Lasers lengthen quantum-bit memory life by several hundred times

June 24, 2009--Physicists have found a way to drastically prolong the shelf life of quantum bits, the 0s and 1s of quantum computers.

Jun 24th, 2009

June 24, 2009--Physicists have found a way to drastically prolong the shelf life of quantum bits, the 0s and 1s of quantum computers. The quantum bits, formed in this case by arrays of semiconductor quantum dots containing a single extra electron, are easily perturbed by magnetic-field fluctuations from the nuclei of the atoms creating the quantum dot. This perturbation causes the bits to essentially forget the piece of information they were tasked with storing.

The scientists, including the University of Michigan's Duncan Steel, used lasers to elicit a previously undiscovered natural feedback reaction that stabilizes the quantum dot's magnetic field, lengthening the stable existence of the quantum bit by several orders of magnitude, or more than 1,000 times.1

Because of their ability to represent multiple states simultaneously, quantum computers could theoretically factor numbers dramatically faster and with smaller computers than conventional computers. For this reason, they could vastly improve computer security.

"In our approach, the quantum bit for information storage is an electron spin confined to a single dot in a semiconductor like indium arsenide. Rather than representing a 0 or a 1 as a transistor does in a classical computer, a quantum bit can be a linear combination of 0 and 1. It's sort of like hitting two piano keys at the same time," said Duncan Steel, a professor at the University of Michigan (Ann Arbor, MI) and one of the researchers. "One of the serious problems in quantum computing is that anything that disturbs the phase of one of these spins relative to the other causes a loss of coherence and destroys the information that was stored. It is as though one of the two notes on the piano is silenced, leaving only the other note."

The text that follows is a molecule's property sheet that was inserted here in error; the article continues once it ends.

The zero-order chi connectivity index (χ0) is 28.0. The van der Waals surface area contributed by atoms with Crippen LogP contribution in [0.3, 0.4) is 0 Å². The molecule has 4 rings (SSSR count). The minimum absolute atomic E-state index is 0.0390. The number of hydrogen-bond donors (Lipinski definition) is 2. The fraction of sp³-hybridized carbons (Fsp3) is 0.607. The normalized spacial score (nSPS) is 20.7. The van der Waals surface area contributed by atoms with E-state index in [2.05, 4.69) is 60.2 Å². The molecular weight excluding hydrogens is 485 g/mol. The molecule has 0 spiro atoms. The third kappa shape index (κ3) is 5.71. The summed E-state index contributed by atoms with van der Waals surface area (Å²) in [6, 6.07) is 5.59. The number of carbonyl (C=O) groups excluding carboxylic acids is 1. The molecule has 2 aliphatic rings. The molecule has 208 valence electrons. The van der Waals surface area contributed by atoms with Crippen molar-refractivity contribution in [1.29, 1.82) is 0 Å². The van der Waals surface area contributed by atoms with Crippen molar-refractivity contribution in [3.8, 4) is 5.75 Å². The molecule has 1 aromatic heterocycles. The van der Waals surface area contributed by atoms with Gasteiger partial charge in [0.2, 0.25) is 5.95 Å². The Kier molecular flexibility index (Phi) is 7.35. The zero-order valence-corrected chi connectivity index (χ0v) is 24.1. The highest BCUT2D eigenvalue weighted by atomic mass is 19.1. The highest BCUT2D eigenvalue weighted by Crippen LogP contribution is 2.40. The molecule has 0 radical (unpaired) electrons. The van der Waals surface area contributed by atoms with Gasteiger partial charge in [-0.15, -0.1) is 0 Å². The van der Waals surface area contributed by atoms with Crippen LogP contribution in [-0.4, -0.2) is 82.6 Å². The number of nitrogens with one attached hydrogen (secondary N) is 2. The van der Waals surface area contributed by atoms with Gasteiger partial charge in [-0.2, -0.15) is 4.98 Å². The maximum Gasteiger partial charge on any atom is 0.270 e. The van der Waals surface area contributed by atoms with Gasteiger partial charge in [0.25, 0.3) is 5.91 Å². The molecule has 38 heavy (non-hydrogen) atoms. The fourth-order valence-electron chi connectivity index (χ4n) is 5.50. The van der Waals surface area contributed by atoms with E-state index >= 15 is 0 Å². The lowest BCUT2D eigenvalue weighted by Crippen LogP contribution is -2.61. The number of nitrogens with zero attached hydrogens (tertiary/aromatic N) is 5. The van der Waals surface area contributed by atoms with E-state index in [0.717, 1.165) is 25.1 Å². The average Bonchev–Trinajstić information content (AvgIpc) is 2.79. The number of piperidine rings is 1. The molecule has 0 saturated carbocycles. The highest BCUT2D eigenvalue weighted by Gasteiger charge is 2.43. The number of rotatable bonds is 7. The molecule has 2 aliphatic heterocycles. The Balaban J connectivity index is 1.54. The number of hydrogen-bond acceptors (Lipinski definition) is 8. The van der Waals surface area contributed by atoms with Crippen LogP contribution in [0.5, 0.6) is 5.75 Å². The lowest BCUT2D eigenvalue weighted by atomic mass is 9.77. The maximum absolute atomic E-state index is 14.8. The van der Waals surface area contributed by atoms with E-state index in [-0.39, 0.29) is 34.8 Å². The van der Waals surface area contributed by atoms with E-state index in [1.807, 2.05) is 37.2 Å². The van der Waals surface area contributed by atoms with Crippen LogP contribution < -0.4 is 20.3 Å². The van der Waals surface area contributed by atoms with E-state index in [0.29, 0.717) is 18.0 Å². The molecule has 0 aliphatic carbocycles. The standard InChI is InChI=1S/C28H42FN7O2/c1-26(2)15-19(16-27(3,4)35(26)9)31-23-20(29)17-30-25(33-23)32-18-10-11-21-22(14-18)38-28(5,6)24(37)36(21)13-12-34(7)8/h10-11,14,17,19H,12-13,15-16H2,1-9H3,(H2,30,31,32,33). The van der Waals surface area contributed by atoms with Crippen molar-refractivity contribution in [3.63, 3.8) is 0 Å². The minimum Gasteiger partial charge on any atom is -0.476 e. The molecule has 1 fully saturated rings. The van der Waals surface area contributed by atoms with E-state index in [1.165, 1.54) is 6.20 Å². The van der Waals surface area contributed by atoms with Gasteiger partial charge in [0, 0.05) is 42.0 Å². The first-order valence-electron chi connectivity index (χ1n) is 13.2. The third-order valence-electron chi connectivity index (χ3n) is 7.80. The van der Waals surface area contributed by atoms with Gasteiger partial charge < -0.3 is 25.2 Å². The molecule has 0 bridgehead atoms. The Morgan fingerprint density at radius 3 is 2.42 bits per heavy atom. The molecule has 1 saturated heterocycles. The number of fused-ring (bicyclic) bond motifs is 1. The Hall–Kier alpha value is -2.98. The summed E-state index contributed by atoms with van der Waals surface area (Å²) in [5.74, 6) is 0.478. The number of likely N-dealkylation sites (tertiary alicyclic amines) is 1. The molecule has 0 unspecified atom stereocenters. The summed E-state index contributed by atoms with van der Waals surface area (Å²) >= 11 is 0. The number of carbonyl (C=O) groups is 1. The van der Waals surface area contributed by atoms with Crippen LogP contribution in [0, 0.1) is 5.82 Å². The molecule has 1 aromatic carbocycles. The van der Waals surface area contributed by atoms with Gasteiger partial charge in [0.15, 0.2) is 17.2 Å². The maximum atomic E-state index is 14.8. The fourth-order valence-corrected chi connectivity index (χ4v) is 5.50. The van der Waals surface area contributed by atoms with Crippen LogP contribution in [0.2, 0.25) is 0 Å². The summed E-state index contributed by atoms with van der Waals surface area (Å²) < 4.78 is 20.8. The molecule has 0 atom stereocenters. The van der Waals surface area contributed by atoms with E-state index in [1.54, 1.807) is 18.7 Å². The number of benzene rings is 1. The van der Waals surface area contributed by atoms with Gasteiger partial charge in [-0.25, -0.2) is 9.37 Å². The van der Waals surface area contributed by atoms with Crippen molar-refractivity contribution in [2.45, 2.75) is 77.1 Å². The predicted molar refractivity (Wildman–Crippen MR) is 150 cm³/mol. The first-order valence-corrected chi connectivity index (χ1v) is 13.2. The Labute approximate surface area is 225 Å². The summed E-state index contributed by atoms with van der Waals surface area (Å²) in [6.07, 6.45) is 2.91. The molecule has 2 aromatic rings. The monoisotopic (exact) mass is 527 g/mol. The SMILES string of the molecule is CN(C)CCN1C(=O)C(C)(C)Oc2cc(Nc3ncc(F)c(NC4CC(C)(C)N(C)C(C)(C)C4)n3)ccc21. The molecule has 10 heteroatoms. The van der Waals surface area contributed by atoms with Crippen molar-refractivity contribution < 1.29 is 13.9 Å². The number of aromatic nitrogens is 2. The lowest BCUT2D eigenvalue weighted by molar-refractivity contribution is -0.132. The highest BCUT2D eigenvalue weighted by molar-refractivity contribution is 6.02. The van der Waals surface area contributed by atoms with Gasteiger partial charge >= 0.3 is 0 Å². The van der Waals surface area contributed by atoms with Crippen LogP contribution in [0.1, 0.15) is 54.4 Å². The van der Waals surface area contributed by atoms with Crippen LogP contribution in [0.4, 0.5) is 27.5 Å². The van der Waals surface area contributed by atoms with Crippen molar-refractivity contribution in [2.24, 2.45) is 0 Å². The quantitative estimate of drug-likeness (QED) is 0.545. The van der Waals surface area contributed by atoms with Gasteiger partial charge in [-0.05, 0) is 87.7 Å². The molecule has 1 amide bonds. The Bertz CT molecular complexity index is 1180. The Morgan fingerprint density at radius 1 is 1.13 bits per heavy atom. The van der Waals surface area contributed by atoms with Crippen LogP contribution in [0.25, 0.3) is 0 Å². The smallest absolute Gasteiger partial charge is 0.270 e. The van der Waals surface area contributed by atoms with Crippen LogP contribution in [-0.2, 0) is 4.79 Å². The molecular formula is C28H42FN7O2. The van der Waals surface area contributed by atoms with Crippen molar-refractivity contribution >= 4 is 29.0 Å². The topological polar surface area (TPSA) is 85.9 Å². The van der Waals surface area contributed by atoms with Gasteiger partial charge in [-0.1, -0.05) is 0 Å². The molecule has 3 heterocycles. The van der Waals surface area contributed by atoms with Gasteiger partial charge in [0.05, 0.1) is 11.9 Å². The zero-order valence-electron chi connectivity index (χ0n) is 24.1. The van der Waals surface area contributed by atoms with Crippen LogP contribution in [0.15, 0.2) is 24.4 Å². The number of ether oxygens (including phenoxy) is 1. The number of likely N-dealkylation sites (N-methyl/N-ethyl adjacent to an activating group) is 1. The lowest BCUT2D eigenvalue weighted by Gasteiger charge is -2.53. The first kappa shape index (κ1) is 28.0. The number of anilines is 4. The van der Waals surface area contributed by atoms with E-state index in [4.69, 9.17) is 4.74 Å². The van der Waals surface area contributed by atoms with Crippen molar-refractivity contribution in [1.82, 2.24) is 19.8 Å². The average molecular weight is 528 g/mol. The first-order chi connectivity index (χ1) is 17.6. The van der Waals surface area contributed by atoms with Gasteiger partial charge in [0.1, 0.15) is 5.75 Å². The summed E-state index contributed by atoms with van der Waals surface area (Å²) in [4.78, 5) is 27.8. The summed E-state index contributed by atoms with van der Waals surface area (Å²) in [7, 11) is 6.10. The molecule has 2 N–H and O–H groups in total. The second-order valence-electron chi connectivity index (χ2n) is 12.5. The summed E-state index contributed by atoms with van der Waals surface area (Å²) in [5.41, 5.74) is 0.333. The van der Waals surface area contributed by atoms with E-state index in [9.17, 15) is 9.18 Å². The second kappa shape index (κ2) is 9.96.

A major cause of information loss in III/V semiconductor quantum dots is the interaction of the electron (the quantum bit) with the nuclei of the atoms in the quantum dot holding the electron. Trapping the electron in a particular spin, as is necessary in quantum computers, gives rise to a small magnetic field that couples with the magnetic field in the nuclei and breaks down the memory in a few billionths of a second.

Blocking the magnetic-field interaction

By exciting the quantum dot with two narrow-linewidth continuous-wave lasers (a pump and a probe), the scientists were able to block the interaction of these magnetic fields. The laser light caused an electron in the quantum dot to jump to a higher energy level, leaving behind a charged hole in the electron cloud. The hole also had a magnetic field due to the collective spin of the remaining electron cloud. It turns out that the hole acts directly with the nuclei and controls its magnetic field without any intervention from outside except the fixed excitation by the lasers to create the hole.

"This discovery was quite unexpected," Steel said. "Naturally occurring, nonlinear feedback in physical systems is rarely observed. We found a remarkable piece of physics in nature. We still have other major technical obstacles, but our work shows that one of the major hurdles to quantum computers that we thought might be a show-stopper isn't one," Steel said.

In addition to the University of Michigan, the other research groups are with the Naval Research Laboratory, the University of California San Diego, and the University of Hong Kong. The research is funded by the U.S. Army Research Office, the Air Force Office of Scientific Research, the Office of Naval Research, The National Security Agency's Laboratory for Physical Sciences, the Intelligence Advanced Research Projects Agency and the National Science Foundation.

REFERENCE:

1. Xiaodong Xu et al., Nature 459, 1105-1109 (25 June 2009).
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--posted by John Wallace, johnw@pennwell.com

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